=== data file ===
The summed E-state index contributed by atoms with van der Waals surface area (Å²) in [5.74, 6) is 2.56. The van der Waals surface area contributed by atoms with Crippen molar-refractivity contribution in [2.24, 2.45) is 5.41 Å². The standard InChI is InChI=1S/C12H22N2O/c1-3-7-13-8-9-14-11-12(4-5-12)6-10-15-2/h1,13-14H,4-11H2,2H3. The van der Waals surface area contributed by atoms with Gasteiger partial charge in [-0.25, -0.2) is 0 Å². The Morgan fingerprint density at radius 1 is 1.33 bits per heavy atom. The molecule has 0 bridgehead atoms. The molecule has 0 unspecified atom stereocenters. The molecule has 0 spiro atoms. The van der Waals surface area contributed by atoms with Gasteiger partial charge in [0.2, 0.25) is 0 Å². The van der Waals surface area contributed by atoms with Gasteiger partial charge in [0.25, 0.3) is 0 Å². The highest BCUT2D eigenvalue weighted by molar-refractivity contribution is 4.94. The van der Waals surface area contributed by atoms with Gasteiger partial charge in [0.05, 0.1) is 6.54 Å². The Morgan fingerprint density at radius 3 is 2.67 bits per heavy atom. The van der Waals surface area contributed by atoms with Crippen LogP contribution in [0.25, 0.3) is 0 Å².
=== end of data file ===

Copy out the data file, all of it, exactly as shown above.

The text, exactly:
The summed E-state index contributed by atoms with van der Waals surface area (Å²) in [5.74, 6) is 2.56. The van der Waals surface area contributed by atoms with Crippen molar-refractivity contribution in [2.24, 2.45) is 5.41 Å². The standard InChI is InChI=1S/C12H22N2O/c1-3-7-13-8-9-14-11-12(4-5-12)6-10-15-2/h1,13-14H,4-11H2,2H3. The van der Waals surface area contributed by atoms with Gasteiger partial charge in [-0.25, -0.2) is 0 Å². The Morgan fingerprint density at radius 1 is 1.33 bits per heavy atom. The molecule has 0 bridgehead atoms. The molecule has 0 unspecified atom stereocenters. The molecule has 0 spiro atoms. The van der Waals surface area contributed by atoms with Gasteiger partial charge in [0.2, 0.25) is 0 Å². The van der Waals surface area contributed by atoms with Gasteiger partial charge in [0.25, 0.3) is 0 Å². The highest BCUT2D eigenvalue weighted by molar-refractivity contribution is 4.94. The van der Waals surface area contributed by atoms with Gasteiger partial charge in [0.05, 0.1) is 6.54 Å². The Morgan fingerprint density at radius 3 is 2.67 bits per heavy atom. The van der Waals surface area contributed by atoms with Crippen LogP contribution in [0.25, 0.3) is 0 Å².